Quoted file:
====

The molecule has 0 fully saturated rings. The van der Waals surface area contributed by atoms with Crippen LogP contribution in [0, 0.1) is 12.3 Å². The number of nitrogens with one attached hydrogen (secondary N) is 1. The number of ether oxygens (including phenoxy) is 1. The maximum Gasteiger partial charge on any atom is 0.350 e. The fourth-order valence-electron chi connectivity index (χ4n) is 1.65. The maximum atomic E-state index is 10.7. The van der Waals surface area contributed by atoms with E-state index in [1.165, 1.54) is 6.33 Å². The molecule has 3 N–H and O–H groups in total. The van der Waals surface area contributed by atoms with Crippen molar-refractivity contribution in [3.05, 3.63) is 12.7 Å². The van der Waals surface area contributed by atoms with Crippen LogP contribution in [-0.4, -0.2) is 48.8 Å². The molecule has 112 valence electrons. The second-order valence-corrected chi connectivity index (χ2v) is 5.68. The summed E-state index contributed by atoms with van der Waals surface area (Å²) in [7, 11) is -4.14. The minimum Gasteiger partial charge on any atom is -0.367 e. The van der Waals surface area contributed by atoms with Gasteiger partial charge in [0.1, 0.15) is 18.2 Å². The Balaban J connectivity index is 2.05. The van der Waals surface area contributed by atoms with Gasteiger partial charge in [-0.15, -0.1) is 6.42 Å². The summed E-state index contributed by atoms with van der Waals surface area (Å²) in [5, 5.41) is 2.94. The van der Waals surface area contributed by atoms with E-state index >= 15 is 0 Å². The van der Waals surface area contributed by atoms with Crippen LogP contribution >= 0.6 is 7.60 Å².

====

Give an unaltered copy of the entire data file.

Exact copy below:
The molecule has 0 fully saturated rings. The van der Waals surface area contributed by atoms with Crippen LogP contribution in [0, 0.1) is 12.3 Å². The number of nitrogens with one attached hydrogen (secondary N) is 1. The number of ether oxygens (including phenoxy) is 1. The maximum Gasteiger partial charge on any atom is 0.350 e. The fourth-order valence-electron chi connectivity index (χ4n) is 1.65. The maximum atomic E-state index is 10.7. The van der Waals surface area contributed by atoms with E-state index in [1.165, 1.54) is 6.33 Å². The molecule has 3 N–H and O–H groups in total. The van der Waals surface area contributed by atoms with Crippen molar-refractivity contribution in [3.05, 3.63) is 12.7 Å². The van der Waals surface area contributed by atoms with Crippen LogP contribution in [-0.4, -0.2) is 48.8 Å². The molecule has 112 valence electrons. The second-order valence-corrected chi connectivity index (χ2v) is 5.68. The summed E-state index contributed by atoms with van der Waals surface area (Å²) in [7, 11) is -4.14. The minimum Gasteiger partial charge on any atom is -0.367 e. The van der Waals surface area contributed by atoms with Gasteiger partial charge in [0.1, 0.15) is 18.2 Å². The Balaban J connectivity index is 2.05. The van der Waals surface area contributed by atoms with Gasteiger partial charge in [-0.15, -0.1) is 6.42 Å². The summed E-state index contributed by atoms with van der Waals surface area (Å²) in [5, 5.41) is 2.94. The van der Waals surface area contributed by atoms with E-state index >= 15 is 0 Å². The van der Waals surface area contributed by atoms with Crippen LogP contribution >= 0.6 is 7.60 Å².